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Saanen 1963

Saanen 6th Public Talk 18th July 1963

This morning I would like to talk about sorrow. It is a very complex problem, and as one cannot go into it in great detail, I shall, if I may, go only into the essentials of it.

Without understanding sorrow, there is no wisdom; the ending of sorrow is the beginning of wisdom. To understand sorrow and to be completely free of it demands an understanding, not only of the particular individualistic sorrows, but also of the enormous sorrow of man. To me, without being totally free of sorrow, there can be no wisdom, nor is the mind capable of really inquiring into that immeasurable something which may be called God, or by any other name.

Most of us have sorrow in different forms - in relationship, in the death of someone, in not fulfilling oneself and withering away to nothing, or in trying to achieve, trying to become something and meeting with total failure. And there is the whole problem of sorrow on the physical side - illness, blindness, incapacitation, paralysis, and so on. Everywhere there is this extraordinary thing called sorrow - with death waiting round the corner. And we do not know how to meet sorrow, so either we worship it, or rationalize it, or try to run away from it. Go into any Christian church and you will find that sorrow is worshipped; it is made into something extraordinary, holy, and it is said that only through sorrow, through the crucified Christ, can you find God. In the East they have their own forms of evasion, other ways of avoiding sorrow; and it seems to me an extraordinary thing that so very few, whether in the East or in the West, are really free of sorrow.

It would be a marvellous thing if in the process of your listening - unemotionally, not sentimentally - to what is being said this morning, and before you leave this tent, you could really understand sorrow and be totally free of it; because then there would be no self-deception, no illusions, no anxieties, no fear, and the brain could function clearly, sharply, logically. And then, perhaps, one would know what love is.

Now, to understand sorrow one must inquire into the whole process of time. Time is sorrow, not only the sorrow of the past, but also the sorrow which involves the future - the idea of arriving, the struggle to achieve, the hope that you will someday be something, with its inevitable shadow of frustration. This whole idea of achievement, of becoming something in the future, which is psychological time, is to me the greatest sorrow - not the fact that my son dies, or that my wife or husband leaves me, or that I am not a success. All this, it seems to me, is rather trivial, if I may use that word, which I hope you will not misunderstand. There is a much deeper sorrow, which is psychological time: thinking that I will change in future years, that, given time, I will transform myself, I will break away from habit, I will achieve liberation, acquire wisdom, find God. All this implies time - and that, to me, is the greatest sorrow. But to go deeply into the problem, one has to find out why there is sorrow within oneself - this wave of sorrow in which one is caught and which makes one a prisoner. By first understanding the particular sorrow within ourselves, perhaps we can understand also the collective sorrow of man, the despair of humanity.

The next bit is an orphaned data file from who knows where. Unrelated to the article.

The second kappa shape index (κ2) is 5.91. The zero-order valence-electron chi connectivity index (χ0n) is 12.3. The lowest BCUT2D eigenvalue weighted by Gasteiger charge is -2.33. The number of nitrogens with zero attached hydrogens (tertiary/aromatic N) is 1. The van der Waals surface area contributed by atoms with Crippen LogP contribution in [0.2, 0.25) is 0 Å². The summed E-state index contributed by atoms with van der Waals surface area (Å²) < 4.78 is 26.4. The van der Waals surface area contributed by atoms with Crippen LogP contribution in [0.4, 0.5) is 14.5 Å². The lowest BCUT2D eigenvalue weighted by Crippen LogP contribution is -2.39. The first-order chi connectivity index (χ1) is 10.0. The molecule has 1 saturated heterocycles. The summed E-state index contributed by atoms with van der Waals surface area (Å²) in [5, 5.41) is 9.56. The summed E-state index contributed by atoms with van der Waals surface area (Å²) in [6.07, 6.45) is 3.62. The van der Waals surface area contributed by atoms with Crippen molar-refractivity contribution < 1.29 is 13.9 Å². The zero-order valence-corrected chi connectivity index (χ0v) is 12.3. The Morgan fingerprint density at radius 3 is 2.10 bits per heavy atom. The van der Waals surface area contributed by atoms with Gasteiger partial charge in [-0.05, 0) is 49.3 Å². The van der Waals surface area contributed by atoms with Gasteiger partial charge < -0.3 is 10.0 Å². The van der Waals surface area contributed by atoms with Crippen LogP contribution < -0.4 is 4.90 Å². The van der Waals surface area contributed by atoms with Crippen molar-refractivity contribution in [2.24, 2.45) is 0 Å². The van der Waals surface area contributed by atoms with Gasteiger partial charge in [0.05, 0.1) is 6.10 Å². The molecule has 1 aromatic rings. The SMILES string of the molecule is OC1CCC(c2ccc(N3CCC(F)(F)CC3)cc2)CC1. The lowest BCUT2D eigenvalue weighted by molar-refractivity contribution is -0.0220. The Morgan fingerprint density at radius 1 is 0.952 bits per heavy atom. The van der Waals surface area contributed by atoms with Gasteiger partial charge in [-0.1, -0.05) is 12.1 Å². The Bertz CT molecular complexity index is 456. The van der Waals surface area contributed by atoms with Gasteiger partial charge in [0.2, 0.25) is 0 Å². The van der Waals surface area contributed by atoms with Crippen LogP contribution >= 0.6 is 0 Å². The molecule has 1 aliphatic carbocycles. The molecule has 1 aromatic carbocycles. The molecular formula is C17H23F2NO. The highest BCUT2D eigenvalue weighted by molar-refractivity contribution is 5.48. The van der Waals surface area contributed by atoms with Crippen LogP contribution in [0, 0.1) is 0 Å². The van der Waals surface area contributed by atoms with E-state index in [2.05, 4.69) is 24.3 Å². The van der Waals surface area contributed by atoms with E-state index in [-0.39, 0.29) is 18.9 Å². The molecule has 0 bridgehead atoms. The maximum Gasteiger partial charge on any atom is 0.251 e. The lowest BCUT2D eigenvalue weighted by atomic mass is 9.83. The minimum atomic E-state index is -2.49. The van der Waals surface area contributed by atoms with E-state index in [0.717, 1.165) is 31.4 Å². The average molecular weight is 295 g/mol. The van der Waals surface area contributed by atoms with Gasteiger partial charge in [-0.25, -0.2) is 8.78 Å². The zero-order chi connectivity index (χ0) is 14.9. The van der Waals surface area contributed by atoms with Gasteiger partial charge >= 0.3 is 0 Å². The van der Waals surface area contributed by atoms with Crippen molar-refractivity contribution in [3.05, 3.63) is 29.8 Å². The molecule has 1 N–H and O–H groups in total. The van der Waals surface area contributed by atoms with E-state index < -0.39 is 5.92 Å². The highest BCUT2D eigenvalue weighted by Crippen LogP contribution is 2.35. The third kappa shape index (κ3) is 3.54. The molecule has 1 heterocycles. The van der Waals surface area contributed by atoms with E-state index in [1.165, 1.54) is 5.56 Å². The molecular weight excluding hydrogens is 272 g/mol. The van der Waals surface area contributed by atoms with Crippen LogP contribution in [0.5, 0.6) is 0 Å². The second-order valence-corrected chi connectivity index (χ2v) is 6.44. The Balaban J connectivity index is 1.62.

Why do we suffer? And is there an end to sorrow? There are so many ways of suffering. Ill health is one type of suffering - the incapacity to think due to feebleness of the brain, and the various kinds of physical pain. Then there is the whole field of psychological suffering - feeling frustrated because one is not able to achieve, or has no capacity, no understanding, no intelligence, and also this constant battle of conflicting desires, of self-contradiction, with its anxieties and despairs. There is furthermore the idea of changing oneself through time, becoming better, nobler, wiser, in which also there is sorrow without end. And ultimately there is the sorrow of death, the sorrow of separation, of isolation, the sorrow of being completely lonely, of being cut off and having no relationship with anything.

We all know these various forms of sorrow. The very learned, the intellectual, the saintly, the religious people all over the world are as tortured as we are by sorrow, and if there is a way out they have not found it. To inquire very deeply into ourselves is to know that this is the first thing we want - to put an end to sorrow - , but we do not know how to set about it. We are well acquainted with sorrow, we see it in others and in ourselves, and it is in the very air we breathe. Go where you will - retire to a monastery, walk in the crowded streets - , sorrow is always present, openly, or hidden, waiting, watching.